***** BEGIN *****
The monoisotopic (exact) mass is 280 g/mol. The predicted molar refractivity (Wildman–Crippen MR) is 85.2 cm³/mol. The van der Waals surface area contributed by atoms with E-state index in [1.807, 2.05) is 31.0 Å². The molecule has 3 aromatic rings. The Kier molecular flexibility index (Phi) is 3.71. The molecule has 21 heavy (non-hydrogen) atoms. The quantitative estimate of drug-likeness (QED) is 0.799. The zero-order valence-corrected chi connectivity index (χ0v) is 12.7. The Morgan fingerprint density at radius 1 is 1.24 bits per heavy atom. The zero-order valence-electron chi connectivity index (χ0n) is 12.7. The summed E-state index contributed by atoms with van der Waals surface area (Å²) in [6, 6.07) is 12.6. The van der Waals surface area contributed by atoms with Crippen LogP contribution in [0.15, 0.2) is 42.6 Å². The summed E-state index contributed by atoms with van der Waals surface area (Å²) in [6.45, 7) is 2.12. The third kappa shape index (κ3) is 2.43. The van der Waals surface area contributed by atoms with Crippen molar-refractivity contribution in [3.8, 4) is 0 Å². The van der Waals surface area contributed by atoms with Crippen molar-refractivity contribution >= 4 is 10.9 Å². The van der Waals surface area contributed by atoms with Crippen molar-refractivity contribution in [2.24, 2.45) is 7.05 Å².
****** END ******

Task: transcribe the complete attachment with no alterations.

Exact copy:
The monoisotopic (exact) mass is 280 g/mol. The predicted molar refractivity (Wildman–Crippen MR) is 85.2 cm³/mol. The van der Waals surface area contributed by atoms with E-state index in [1.807, 2.05) is 31.0 Å². The molecule has 3 aromatic rings. The Kier molecular flexibility index (Phi) is 3.71. The molecule has 21 heavy (non-hydrogen) atoms. The quantitative estimate of drug-likeness (QED) is 0.799. The zero-order valence-corrected chi connectivity index (χ0v) is 12.7. The Morgan fingerprint density at radius 1 is 1.24 bits per heavy atom. The zero-order valence-electron chi connectivity index (χ0n) is 12.7. The summed E-state index contributed by atoms with van der Waals surface area (Å²) in [6, 6.07) is 12.6. The van der Waals surface area contributed by atoms with Crippen LogP contribution in [0.15, 0.2) is 42.6 Å². The summed E-state index contributed by atoms with van der Waals surface area (Å²) in [6.45, 7) is 2.12. The third kappa shape index (κ3) is 2.43. The van der Waals surface area contributed by atoms with Crippen molar-refractivity contribution in [3.8, 4) is 0 Å². The van der Waals surface area contributed by atoms with Crippen molar-refractivity contribution >= 4 is 10.9 Å². The van der Waals surface area contributed by atoms with Crippen molar-refractivity contribution in [2.24, 2.45) is 7.05 Å².